My interest in Feng Shui started when I was in college 20 years ago, studying architecture. I was working on a model of a home for a Shaman, and my teacher handed me a book on Feng Shui. I am a very unique home organizer, because I weave together elements of health, creativity, energy work, and home organization. The work I do is best understood if you look at it through the lens of Feng Shui. To most people, these seemingly unrelated topics, may seem like I have a very broad scope. But these concepts are foundational to even begin to understand Feng Shui.
What is Feng Shui?
It literally translates to Wind Water. Classical Feng Shui originated in China and is 5000-6000 years old. Other cultures use it too. Feng Shui practitioners use the teachings of the ancient classic text, the I Ching, as a point of reference. Roger Green and William Spear are two of the major pioneers of Feng Shui in the West. Roger Green, teaches the more classical approach of the Form School. William Spear created Intuitive Feng Shui. There are many other influential teachers, but these are the two that I am choosing to reference for this post.
Feng Shui became popular in the 1990s in the United States. Roger Green refers to it as kind of the “last kid on the block” in terms of the Eastern influence on Western culture. Here is a very abbreviated timeline to some of the events that helped pave the way for Feng Shui in the West. (Although extraordinarily important, to keep it simple, I’ve intentionally left art, architecture, religion, and a variety of other topics out of this timeline.)
1930’s and 40’s- Dr. Mikao Usui developed the energetic healing modality, Reiki in Japan in 1922. It was brought over to the United states in 1937.
1950’s and 60s- Macrobiotics and whole foods became popular, introduced to the West by Michio Kushi, student of Japanese philosopher, Georges Ohsawa.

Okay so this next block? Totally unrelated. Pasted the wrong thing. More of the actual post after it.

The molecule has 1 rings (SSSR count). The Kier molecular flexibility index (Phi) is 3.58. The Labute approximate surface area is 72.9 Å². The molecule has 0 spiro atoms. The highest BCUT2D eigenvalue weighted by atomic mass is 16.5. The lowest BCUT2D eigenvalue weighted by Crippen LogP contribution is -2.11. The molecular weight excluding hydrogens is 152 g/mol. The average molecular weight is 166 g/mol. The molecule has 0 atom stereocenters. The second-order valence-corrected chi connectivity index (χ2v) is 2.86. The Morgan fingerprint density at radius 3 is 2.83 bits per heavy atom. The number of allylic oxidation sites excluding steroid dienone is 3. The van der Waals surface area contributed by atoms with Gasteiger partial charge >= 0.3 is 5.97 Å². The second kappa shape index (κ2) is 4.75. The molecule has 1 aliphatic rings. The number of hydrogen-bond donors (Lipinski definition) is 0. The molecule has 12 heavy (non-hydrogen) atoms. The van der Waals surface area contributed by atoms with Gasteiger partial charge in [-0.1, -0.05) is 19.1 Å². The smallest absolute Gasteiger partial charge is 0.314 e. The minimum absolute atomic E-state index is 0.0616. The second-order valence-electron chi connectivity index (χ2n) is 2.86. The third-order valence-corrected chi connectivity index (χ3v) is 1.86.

1950’s, 60’s and 70’s- Martial Arts such as Karate, Jujutsu, and Judo (among others) became popular.
1970’s and 1980’s- Traditional Chinese Medicine has been firmly established, especially Acupuncture. The pivotal moment here was when Nixon went to China in 1972 and James Reston, Pulitzer Prize winning journalist, underwent an emergency appendectomy. The doctors used acupuncture to treat his post-operative pain.
1990’s- Feng Shui became popular in Western Culture.
To understand this history a little deeper, let’s start with the energetic healing modality of Reiki. Dr. Usui passed it on to several practitioners including Dr. Hayashi. Hayashi further developed Usui’s system of Reiki, and passed it on to Mrs. Takata, who brought it back to Hawaii in 1937, and spread her teachings to the United States. If you count Dr. Usui as the first generation of Reiki, I am a 10th generation Reiki Master. Although I don’t practice any Martial Arts, and have never studied Traditional Chinese Medicine (TCM), I am a huge fan of acupuncture. Matthew Flesch and Inger Johnson are two of my favorites. TCM looks at the meridians of the body to allow for chi (or “ki”, “prana”, “life force energy”) to flow easily and harmoniously. Ayurvedic medicine (originating in India) observes the 7 main energy centers called “chakras”. (There are 7 main chakras, but many more mini chakras). Reiki also looks closely at the body’s chakras. Reiki is also used environmentally, to clear passages and to free up energetic blockages, to guide energy to flow easily within spaces, or even for events, thoughts, and other actions. It’s pretty darn cool! I use Reiki, and other energetic healing modalities, on a regular basis with my clients.
Then there is Macrobiotics. In 1971, William Spear went to Europe and was a student of the I Ching. He met Asian teachers who introduced him to the work of Japanese philosopher, Georges Ohsawa, founder of the macrobiotic diet. Michio Kushi was a student of Georges Ohsawa, and further propelled his teaching of macrobiotics. Joshua Rosenthal, founder of the Institute of Integrative Nutrition, also studied extensively with Michio Kushi. I have been a student of Joshua Rosenthal, and hold a health coaching certification through his school. I have a deep respect for Joshua Rosenthal, as he created the field of health coaching. It’s through Rosenthal’s teachings that I talk about the Wheel of Life in the way that I do. Although the Wheel that I’ve created is different than the one Rosenthal created, we both talk about it in terms of achieving balance and experiencing synchronicity. When looked at through the lens of Feng Shui, it’s very much like the concept of the Bagua (explained below). Because everything is interconnected, making shifts in one area of the home will undoubtedly impact other areas as well.